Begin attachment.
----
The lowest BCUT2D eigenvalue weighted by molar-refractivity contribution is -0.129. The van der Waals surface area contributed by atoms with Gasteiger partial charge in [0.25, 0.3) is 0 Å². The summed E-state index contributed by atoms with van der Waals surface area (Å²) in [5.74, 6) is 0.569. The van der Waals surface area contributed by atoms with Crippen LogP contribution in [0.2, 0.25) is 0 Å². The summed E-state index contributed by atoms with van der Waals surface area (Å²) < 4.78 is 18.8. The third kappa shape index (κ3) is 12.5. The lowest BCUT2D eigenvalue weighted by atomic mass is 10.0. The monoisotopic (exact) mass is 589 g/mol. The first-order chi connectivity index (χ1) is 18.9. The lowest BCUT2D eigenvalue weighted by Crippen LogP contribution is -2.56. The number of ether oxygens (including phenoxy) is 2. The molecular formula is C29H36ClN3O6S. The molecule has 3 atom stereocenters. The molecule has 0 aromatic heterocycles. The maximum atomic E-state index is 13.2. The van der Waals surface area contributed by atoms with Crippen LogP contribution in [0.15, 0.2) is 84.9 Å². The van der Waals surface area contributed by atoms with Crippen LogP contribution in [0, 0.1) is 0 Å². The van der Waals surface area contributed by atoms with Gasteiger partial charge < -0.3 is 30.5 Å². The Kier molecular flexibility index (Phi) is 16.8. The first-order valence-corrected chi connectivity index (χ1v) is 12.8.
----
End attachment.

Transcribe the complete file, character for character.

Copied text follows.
The lowest BCUT2D eigenvalue weighted by molar-refractivity contribution is -0.129. The van der Waals surface area contributed by atoms with Gasteiger partial charge in [0.25, 0.3) is 0 Å². The summed E-state index contributed by atoms with van der Waals surface area (Å²) in [5.74, 6) is 0.569. The van der Waals surface area contributed by atoms with Crippen LogP contribution in [0.2, 0.25) is 0 Å². The summed E-state index contributed by atoms with van der Waals surface area (Å²) < 4.78 is 18.8. The third kappa shape index (κ3) is 12.5. The lowest BCUT2D eigenvalue weighted by atomic mass is 10.0. The monoisotopic (exact) mass is 589 g/mol. The first-order chi connectivity index (χ1) is 18.9. The lowest BCUT2D eigenvalue weighted by Crippen LogP contribution is -2.56. The number of ether oxygens (including phenoxy) is 2. The molecular formula is C29H36ClN3O6S. The molecule has 3 atom stereocenters. The molecule has 0 aromatic heterocycles. The maximum atomic E-state index is 13.2. The van der Waals surface area contributed by atoms with Crippen LogP contribution in [0.15, 0.2) is 84.9 Å². The van der Waals surface area contributed by atoms with Crippen LogP contribution in [0, 0.1) is 0 Å². The van der Waals surface area contributed by atoms with Gasteiger partial charge < -0.3 is 30.5 Å². The Kier molecular flexibility index (Phi) is 16.8. The first-order valence-corrected chi connectivity index (χ1v) is 12.8.